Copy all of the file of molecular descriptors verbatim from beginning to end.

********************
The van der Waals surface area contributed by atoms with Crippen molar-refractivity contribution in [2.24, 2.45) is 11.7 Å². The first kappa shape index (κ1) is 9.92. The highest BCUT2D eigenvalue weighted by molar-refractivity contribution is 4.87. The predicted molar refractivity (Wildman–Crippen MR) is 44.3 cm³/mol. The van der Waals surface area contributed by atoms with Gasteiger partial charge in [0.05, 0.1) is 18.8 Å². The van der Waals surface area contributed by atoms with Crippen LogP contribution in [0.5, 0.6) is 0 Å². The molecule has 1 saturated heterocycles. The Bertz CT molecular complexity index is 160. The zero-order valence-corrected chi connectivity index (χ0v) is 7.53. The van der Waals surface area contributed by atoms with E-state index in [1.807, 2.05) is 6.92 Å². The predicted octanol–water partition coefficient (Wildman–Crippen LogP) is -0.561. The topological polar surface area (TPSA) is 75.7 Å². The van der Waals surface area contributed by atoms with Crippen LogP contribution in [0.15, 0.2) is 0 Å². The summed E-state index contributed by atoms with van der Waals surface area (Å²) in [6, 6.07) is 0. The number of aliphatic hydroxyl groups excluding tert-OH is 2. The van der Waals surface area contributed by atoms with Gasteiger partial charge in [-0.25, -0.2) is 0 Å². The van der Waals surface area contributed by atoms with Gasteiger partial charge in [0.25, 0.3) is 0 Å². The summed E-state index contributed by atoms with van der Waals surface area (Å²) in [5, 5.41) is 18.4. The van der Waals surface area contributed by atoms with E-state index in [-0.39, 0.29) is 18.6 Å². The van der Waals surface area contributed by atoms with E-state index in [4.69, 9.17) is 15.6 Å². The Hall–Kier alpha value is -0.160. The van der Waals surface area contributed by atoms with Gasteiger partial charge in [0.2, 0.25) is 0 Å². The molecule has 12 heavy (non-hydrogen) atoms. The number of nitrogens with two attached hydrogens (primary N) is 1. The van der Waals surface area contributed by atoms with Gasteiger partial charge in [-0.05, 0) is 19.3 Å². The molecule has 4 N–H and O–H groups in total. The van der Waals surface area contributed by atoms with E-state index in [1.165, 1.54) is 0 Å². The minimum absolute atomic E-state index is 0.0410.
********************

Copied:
The van der Waals surface area contributed by atoms with Crippen molar-refractivity contribution in [2.24, 2.45) is 11.7 Å². The first kappa shape index (κ1) is 9.92. The highest BCUT2D eigenvalue weighted by molar-refractivity contribution is 4.87. The predicted molar refractivity (Wildman–Crippen MR) is 44.3 cm³/mol. The van der Waals surface area contributed by atoms with Gasteiger partial charge in [0.05, 0.1) is 18.8 Å². The van der Waals surface area contributed by atoms with Crippen LogP contribution in [0.5, 0.6) is 0 Å². The molecule has 1 saturated heterocycles. The Bertz CT molecular complexity index is 160. The zero-order valence-corrected chi connectivity index (χ0v) is 7.53. The van der Waals surface area contributed by atoms with E-state index in [1.807, 2.05) is 6.92 Å². The predicted octanol–water partition coefficient (Wildman–Crippen LogP) is -0.561. The topological polar surface area (TPSA) is 75.7 Å². The van der Waals surface area contributed by atoms with Crippen LogP contribution in [0.15, 0.2) is 0 Å². The summed E-state index contributed by atoms with van der Waals surface area (Å²) in [6, 6.07) is 0. The number of aliphatic hydroxyl groups excluding tert-OH is 2. The van der Waals surface area contributed by atoms with Gasteiger partial charge in [-0.25, -0.2) is 0 Å². The van der Waals surface area contributed by atoms with Gasteiger partial charge in [0.25, 0.3) is 0 Å². The summed E-state index contributed by atoms with van der Waals surface area (Å²) in [5, 5.41) is 18.4. The van der Waals surface area contributed by atoms with E-state index in [-0.39, 0.29) is 18.6 Å². The van der Waals surface area contributed by atoms with E-state index in [4.69, 9.17) is 15.6 Å². The Hall–Kier alpha value is -0.160. The van der Waals surface area contributed by atoms with Gasteiger partial charge in [0.2, 0.25) is 0 Å². The molecule has 12 heavy (non-hydrogen) atoms. The number of nitrogens with two attached hydrogens (primary N) is 1. The van der Waals surface area contributed by atoms with Gasteiger partial charge in [-0.05, 0) is 19.3 Å². The molecule has 4 N–H and O–H groups in total. The van der Waals surface area contributed by atoms with E-state index in [1.165, 1.54) is 0 Å². The minimum absolute atomic E-state index is 0.0410.